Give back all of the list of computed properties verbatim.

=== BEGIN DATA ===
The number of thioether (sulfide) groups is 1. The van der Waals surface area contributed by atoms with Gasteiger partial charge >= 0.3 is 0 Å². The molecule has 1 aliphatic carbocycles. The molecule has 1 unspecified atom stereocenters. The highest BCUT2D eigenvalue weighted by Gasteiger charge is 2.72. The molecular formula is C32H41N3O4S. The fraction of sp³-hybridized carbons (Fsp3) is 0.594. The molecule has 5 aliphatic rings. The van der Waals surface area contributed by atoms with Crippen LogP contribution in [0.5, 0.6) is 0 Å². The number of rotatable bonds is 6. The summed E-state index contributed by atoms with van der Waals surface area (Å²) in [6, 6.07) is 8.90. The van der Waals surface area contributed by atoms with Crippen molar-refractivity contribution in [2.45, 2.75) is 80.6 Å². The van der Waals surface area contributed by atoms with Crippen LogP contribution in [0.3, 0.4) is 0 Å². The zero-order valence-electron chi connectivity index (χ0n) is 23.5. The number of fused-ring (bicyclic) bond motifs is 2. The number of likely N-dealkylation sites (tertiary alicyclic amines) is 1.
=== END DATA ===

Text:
The number of thioether (sulfide) groups is 1. The van der Waals surface area contributed by atoms with Gasteiger partial charge >= 0.3 is 0 Å². The molecule has 1 aliphatic carbocycles. The molecule has 1 unspecified atom stereocenters. The highest BCUT2D eigenvalue weighted by Gasteiger charge is 2.72. The molecular formula is C32H41N3O4S. The fraction of sp³-hybridized carbons (Fsp3) is 0.594. The molecule has 5 aliphatic rings. The van der Waals surface area contributed by atoms with Crippen LogP contribution in [0.5, 0.6) is 0 Å². The number of rotatable bonds is 6. The summed E-state index contributed by atoms with van der Waals surface area (Å²) in [6, 6.07) is 8.90. The van der Waals surface area contributed by atoms with Crippen molar-refractivity contribution in [2.45, 2.75) is 80.6 Å². The van der Waals surface area contributed by atoms with Crippen LogP contribution in [0.3, 0.4) is 0 Å². The zero-order valence-electron chi connectivity index (χ0n) is 23.5. The number of fused-ring (bicyclic) bond motifs is 2. The number of likely N-dealkylation sites (tertiary alicyclic amines) is 1.